Earlier this month, as Russia began its takeover of the region of Crimea, U.S. spy agencies reportedly found a worrying silence in the spot where they were listening most attentively — the digital space around Russian President Vladimir Putin and his military brass. As the Wall Street Journal reported on Monday, U.S. intelligence services could not intercept any communications on the start of the Crimean invasion. One U.S. official called it a piece of “classic maskirovka,” the Russian spy term for masking sensitive data. But at least part of the radio silence may have a simpler explanation: Putin, by his own admission, does not have a cell phone for the Americans to tap.
Nor can he be called a man of the Internet age, which he has long derided, most recently on March 20, two days after he formally annexed Crimea from Ukraine. During a meeting that day with Russian industrialists, one of them cited documents that could be found online. “I rarely look at that,” Putin retorted, “into that place where you apparently live, that Internet.”
Outmoded as that may sound, the remark was in line with Putin’s long-established communication habits, which have apparently made him a very hard target for foreign spies. Unlike German Chancellor Angela Merkel, whose phone was tapped for years by the U.S. National Security Agency, Putin does not do text messaging. He has no social-networking pages. He gets his news from the daily briefings of his own spy agencies. And as early as 2005, at the start of his second term as President, Putin said that he does not own a cell phone.
“If I had a mobile phone, it would never stop ringing,” Putin said when asked about this most recently in 2010. “More than that, when my home phone rings, I don’t ever answer it.”
That seems astounding for the leader of a country that has more activated cell phones than people and more Internet users than any other nation in Europe. But in some ways Putin’s technophobia is part of a Russian tradition older than the telephone itself: an aversion to blabbering that has been hardwired into the national psyche after a century of life in an industrial police state. In Soviet times, the eavesdropping practices of Putin’s alma mater, the KGB, even gave rise to a Russian saying that my grandmother still uses when talking to my mother. “This is not a telephone conversation,” Russians like to say in the middle of a telephone conversation, reminding each other that only the most innocent chatter is safe to transmit over an insecure line.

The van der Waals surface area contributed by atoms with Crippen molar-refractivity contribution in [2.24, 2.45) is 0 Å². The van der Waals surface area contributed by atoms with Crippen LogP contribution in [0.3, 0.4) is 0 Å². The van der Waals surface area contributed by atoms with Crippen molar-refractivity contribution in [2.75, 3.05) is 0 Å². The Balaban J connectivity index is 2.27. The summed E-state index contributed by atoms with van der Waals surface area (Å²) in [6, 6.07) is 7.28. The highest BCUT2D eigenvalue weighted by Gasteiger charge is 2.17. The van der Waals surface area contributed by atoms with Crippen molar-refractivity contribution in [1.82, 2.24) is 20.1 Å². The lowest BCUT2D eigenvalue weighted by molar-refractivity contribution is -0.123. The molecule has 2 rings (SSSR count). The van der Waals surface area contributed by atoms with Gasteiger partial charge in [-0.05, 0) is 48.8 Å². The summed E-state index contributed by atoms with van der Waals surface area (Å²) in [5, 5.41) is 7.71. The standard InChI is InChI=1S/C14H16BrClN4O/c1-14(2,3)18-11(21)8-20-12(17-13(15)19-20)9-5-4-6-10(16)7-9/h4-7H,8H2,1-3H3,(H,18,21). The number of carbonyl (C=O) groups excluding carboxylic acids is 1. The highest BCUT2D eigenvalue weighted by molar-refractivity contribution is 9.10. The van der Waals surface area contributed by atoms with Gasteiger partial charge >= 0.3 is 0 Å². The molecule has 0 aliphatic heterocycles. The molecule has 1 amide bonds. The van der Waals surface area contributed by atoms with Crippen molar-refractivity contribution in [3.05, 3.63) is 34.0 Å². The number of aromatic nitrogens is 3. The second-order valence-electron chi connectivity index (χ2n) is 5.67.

“This is a Soviet habit,” says Andrei Soldatov, a Moscow-based expert on the Russian surveillance state. “Nothing can beat it out of us.”
In Putin’s case, though probably not in my grandmother’s, the Kremlin devotes massive resources to keeping conversations private. The Russian school of cryptography, says Soldatov, has a long track record of standing up to Western spies. Most recently in 2009, both American and British spy agencies reportedly attempted to tap the communications of Dmitri Medvedev, who was then serving as Russia’s President, during a summit of world leaders in London. According to documents provided to the Guardian newspaper by NSA leaker Edward Snowden, they bugged the phones, but they could not break the Kremlin’s encryption, says Soldatov. “Our special services may not be great. But when the task is to protect the data of just a few top people, they can manage.”
Putin, a former spymaster himself, makes that as easy for them as possible. During one of the rare instances when state TV showed him using what appeared to be a cell phone in 2010, it was not the type of smartphone that the NSA has proved so adept at tapping. It was a bricklike device, black and clunky, which Putin held to his ear while standing in a forest of birch. Whatever that gadget was, it earned him a lot of ridicule from the snarky Russian blogosphere.
So did the contents of his private office, which was first shown to the public in 2012 as part of a fawning documentary aired on state TV in time for Putin’s 60th birthday. On his desk, there did appear to be a computer, although Putin made clear that this was not his source of news. The stack of red folders from his intelligence agencies provided that, and as for his methods of communication, there was a bank of ancient yellow telephones on his desk, the type found in any Kremlin office. Instead of a dial pad, these usually have just one button with a name beside it, and my only attempt to play with one a few years ago, in the pressroom of Putin’s residence, revealed no secrets. The line was dead.
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